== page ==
Days of Zondo
Digital Migration: Mozambique achieves in two years, South Africa fails in ten
If you want to cut through the meandos, ask an engineer. The Zondo Commission of Inquiry into State Capture heard on 12 September how what should have been a simple migration process to Digital Terrestrial Television was hobbled by greed, ignorance, political interference and corporate sleight of hand.
While former SABC COO Hlaudi Motsoeneng might be under the impression that MultiChoice “got nothing” from a 2013 deal he signed on behalf of the SABC with the pay channel operator, it appears Motsoeneng was played like the proverbial cheap violin.
Testifying for the third day at the Zondo Commission of Inquiry into State Capture, Motsoeneng set out the tactics he had deployed at a 5.30am meeting with Imtiaz Patel, then group chief executive MultiChoice, including using fake legal threats and later sports rights to try to leverage the deal.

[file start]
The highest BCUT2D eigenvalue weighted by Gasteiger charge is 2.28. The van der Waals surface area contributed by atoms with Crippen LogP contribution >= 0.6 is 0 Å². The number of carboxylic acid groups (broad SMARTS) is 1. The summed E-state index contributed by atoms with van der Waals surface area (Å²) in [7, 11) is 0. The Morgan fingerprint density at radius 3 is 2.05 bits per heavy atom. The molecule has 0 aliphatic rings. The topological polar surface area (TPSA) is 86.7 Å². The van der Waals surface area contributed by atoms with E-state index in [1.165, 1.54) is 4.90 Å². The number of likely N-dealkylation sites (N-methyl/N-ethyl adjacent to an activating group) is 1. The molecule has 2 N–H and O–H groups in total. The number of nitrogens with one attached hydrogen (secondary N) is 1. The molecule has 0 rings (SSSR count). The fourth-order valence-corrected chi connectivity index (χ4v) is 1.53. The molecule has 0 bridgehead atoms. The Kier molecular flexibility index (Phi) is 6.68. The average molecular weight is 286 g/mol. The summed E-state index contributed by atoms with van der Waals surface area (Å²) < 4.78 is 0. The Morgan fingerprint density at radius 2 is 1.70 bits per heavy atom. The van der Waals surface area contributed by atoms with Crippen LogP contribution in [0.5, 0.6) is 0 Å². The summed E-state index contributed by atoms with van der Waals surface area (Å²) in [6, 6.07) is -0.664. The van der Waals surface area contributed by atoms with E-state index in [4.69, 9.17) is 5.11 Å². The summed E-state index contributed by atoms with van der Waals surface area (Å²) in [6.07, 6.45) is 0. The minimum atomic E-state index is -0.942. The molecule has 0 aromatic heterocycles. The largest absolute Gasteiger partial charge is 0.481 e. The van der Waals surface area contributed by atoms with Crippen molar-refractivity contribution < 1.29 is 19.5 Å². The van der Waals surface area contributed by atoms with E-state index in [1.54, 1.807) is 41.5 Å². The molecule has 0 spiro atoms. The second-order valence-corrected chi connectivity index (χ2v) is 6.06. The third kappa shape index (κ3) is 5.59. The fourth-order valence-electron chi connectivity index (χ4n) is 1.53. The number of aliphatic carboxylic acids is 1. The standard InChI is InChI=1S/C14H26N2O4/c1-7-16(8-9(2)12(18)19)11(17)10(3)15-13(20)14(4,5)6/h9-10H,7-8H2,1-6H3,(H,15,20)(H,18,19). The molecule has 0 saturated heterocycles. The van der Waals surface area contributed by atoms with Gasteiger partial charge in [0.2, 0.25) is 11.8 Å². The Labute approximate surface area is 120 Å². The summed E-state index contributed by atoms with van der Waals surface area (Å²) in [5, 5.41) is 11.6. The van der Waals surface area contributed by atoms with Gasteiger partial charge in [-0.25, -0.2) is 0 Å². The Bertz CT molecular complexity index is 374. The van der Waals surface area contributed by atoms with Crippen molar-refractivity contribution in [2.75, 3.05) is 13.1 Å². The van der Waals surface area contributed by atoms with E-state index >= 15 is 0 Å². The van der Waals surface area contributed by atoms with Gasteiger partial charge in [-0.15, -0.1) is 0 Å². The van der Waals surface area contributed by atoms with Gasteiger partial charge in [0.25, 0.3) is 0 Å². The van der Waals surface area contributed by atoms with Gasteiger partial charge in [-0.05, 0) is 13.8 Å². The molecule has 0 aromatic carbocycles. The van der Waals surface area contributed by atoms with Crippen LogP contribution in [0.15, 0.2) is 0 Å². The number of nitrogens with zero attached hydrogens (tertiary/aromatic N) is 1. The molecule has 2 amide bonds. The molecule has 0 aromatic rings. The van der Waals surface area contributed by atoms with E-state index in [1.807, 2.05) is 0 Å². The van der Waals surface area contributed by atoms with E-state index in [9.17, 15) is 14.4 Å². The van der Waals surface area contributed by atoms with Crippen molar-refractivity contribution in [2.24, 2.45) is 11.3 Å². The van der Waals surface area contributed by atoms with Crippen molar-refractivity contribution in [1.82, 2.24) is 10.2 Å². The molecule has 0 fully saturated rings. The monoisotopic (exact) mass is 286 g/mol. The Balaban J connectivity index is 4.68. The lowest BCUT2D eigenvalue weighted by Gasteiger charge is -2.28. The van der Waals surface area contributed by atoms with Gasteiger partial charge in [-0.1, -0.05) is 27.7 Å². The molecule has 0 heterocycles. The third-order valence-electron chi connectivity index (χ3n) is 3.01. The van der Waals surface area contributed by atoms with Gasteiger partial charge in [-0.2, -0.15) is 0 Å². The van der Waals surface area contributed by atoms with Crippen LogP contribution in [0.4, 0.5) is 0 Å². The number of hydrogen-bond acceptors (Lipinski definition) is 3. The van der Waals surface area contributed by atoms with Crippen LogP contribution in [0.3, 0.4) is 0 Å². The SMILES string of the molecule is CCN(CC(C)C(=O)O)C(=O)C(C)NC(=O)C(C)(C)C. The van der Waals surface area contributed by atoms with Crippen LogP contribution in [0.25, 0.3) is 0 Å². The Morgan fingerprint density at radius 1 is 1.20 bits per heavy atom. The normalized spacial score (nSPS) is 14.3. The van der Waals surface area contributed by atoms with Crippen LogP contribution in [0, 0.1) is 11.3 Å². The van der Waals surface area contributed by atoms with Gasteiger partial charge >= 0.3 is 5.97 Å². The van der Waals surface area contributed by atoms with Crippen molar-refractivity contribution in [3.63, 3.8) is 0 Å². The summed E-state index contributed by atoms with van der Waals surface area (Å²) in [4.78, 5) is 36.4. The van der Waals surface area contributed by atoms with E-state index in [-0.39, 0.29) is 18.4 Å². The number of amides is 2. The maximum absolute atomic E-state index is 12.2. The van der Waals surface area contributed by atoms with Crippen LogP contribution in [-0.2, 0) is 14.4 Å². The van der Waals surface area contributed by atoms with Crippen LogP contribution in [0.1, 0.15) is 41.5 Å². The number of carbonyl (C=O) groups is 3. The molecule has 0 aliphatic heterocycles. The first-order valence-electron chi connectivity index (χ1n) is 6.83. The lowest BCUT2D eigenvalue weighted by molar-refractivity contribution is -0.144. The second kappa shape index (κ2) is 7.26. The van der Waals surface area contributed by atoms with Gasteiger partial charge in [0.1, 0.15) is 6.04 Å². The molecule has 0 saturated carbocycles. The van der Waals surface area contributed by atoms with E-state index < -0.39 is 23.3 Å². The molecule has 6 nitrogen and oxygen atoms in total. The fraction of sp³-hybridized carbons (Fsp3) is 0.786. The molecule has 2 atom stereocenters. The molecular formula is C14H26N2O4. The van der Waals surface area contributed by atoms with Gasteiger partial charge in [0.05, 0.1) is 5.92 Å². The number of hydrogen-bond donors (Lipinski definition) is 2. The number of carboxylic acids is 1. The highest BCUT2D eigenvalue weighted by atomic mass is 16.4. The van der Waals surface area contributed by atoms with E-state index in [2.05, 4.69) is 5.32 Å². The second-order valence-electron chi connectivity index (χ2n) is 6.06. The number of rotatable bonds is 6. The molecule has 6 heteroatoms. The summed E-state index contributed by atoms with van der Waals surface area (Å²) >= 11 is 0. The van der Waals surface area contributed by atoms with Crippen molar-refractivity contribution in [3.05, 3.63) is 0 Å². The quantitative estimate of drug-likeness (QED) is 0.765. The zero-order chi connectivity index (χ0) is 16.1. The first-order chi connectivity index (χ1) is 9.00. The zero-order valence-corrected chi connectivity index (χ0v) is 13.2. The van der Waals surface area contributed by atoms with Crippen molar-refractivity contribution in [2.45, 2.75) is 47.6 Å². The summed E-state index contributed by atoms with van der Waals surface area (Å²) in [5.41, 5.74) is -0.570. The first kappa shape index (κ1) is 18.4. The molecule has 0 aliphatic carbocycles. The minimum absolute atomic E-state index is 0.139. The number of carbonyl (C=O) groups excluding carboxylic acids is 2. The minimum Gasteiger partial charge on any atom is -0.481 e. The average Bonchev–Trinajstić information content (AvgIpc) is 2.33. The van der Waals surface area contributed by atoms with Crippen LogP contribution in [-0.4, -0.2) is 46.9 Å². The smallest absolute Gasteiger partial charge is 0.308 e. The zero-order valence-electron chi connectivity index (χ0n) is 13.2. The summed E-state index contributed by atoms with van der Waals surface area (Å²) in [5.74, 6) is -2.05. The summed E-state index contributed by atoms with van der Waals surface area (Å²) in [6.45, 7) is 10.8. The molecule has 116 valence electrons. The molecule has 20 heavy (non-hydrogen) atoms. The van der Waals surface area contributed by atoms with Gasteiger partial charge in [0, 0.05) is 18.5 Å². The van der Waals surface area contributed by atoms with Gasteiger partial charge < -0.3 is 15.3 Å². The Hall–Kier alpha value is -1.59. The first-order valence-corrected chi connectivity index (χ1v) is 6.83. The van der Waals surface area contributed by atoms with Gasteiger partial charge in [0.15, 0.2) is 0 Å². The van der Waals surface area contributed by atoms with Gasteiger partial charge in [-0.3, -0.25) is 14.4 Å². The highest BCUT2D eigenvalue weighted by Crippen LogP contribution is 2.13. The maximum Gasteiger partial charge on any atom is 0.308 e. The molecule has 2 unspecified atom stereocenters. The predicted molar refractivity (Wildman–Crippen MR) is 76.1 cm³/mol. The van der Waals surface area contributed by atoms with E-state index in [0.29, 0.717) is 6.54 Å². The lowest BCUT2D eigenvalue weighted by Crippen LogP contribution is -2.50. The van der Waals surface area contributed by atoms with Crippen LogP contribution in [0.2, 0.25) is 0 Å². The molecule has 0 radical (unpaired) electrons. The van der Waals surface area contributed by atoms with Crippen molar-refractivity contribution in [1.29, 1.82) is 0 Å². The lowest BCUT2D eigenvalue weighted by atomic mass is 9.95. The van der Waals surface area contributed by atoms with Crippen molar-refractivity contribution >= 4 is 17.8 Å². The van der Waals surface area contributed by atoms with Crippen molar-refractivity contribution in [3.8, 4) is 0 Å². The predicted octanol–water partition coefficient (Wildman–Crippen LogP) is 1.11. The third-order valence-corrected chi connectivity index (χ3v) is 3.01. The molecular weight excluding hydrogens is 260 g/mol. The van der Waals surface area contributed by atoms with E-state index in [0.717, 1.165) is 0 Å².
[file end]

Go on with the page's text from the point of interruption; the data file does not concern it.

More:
The SABC had plans to establish a 24-hour news channel but would have needed R778-million to set it up and run it for four years. The idea was canned in 2013, but it was one of Motsoeneng’s intended “legacy” projects, supported by then-board chair, Ellen Tshabalala.
Asked by Deputy Chief Justice Raymond Zondo what MultiChoice had got out of the deal, Motsoeneng replied with a satisfied smile, “nothing”.
But the deal, in which MultiChoice agreed to pay the SABC R553-million over five years for two new channels – SABC News and SABC Encore – to be hosted on DStv, was in fact about the pay channel’s attempt to scupper the SABC’s digital migration programme as it would have been competition.
That, at least, is according to testimony by Lawrence Kruger, an engineer with 40 years’ experience across the African continent and who, in 2012, was appointed as a technical adviser to then-Minister of Communications, Dina Pule.
Kruger said that at its core, the MultiChoice/SABC deal was about set top box control or a fully encrypted digital TV network and not the carrying of the two new SABC channels on DStv.